So, you can now follow Stop FPL @ Twitter ... just go to and see our updates and log-in to Twitter to download the client to your phone and follow Stop FPL while you are mobile.

Monday, February 23, 2009

Anti-FPL activists gets Palm Beach Post reader support

Anti-FPL protester Panagioti Tsolkas received positive support from Palm Beach Post readers in letters to the editor published by the paper on Sunday.

Following criticism in a Feb. 8 column by retired Post editorial writer Dan Moffett, one reader wrote in that the actions of Tsolkas and others arrested for protesting environmental damage by an FPL plant in Palm Beach County are "legitimate attempts to draw attention to serious, even life-threatening situations," and continued:
"The protest against Florida Power & Light Co.'s West County Energy Center was a perfect example. This project could pollute our air and threaten the purity of our ground water. Its location makes it a danger to the Loxahatchee National Wildlife Refuge."
Another reader said that Moffett's column was "an untruthful attempt to influence readers against an environmental activist who risked his safety and freedom to protect what little remains of the environment in Florida," adding that:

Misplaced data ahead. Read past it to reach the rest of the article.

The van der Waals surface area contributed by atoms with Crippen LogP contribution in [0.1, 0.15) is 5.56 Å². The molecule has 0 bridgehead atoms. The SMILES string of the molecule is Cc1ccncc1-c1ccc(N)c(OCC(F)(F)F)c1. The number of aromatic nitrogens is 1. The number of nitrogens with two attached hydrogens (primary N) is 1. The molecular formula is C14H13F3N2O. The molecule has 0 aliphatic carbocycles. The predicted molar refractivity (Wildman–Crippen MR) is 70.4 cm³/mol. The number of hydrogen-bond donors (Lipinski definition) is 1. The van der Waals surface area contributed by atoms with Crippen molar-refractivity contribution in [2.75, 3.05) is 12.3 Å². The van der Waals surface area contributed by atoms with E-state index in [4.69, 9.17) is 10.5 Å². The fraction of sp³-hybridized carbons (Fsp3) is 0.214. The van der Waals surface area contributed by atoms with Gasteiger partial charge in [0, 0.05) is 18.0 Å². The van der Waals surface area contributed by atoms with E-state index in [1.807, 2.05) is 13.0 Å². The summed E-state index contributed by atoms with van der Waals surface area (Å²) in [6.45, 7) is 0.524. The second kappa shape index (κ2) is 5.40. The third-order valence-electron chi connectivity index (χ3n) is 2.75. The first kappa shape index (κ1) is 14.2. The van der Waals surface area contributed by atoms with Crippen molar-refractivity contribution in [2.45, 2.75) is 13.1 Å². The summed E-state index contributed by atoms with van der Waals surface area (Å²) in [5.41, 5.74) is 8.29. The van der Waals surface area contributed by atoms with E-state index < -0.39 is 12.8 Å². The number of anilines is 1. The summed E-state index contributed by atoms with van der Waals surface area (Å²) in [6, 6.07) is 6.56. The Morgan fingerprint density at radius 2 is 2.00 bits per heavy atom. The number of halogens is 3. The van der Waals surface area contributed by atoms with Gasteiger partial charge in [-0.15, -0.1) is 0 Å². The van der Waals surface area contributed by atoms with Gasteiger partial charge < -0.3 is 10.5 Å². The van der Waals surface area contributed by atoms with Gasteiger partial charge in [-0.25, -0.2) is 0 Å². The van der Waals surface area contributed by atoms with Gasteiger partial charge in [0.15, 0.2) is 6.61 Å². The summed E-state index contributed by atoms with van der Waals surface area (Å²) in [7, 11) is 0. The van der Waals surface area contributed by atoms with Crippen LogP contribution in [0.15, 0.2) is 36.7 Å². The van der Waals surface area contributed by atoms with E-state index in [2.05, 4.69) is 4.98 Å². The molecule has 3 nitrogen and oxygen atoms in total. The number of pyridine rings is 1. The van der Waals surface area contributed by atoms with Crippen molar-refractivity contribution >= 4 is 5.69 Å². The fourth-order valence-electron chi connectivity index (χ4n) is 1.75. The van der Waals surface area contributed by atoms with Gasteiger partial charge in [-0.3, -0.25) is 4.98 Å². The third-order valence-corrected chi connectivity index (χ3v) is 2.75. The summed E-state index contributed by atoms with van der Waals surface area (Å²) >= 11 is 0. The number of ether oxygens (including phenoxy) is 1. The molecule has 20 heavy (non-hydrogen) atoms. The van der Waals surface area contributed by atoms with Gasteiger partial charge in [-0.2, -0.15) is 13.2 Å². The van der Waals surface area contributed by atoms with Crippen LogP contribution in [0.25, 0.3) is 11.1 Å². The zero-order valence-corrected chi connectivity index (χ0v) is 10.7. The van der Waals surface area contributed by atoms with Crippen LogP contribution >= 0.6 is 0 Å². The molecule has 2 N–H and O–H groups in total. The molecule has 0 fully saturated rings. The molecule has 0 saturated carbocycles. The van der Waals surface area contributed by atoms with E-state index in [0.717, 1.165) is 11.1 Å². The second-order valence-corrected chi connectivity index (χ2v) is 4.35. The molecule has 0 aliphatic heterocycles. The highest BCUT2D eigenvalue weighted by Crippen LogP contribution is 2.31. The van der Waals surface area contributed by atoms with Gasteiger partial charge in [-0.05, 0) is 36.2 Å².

"Throughout our history, the powers of the status quo have used all kinds of punitive measures to silence our voices. But we will not be dissuaded, we will not be frightened, we will not be silenced.
Tsolkas also wrote in his own defense:
I was sentenced to 60 days in the Palm Beach County Jail by Judge Laura Johnson - double the time requested by the state attorney - for asserting my right to defend land, liberty and the water we all drink from.
And, he noted the response of Henry David Thoreau, jailed for opposing slavery, to his friend Ralph Waldo Emerson when the latter visited Thoreau in jail:
When asked by Emerson what he was doing in jail, Thoreau responded with an answer that should resonate with people of conscience today in Palm Beach County; perhaps even The Post's Dan Moffett: "What are you doing out there?"
Read the letters to the Palm Beach Post editor, here.

Friday, February 20, 2009

FPL and Florida politicians: follow the money

FPL spending to influence Florida election races -- and by extension our elected officials once they're in office and sitting on key committees that deal with energy and utilities -- may seem like the minor leagues as compared with FPL spending on federal elections, if all you're looking at are the amounts of the contributions.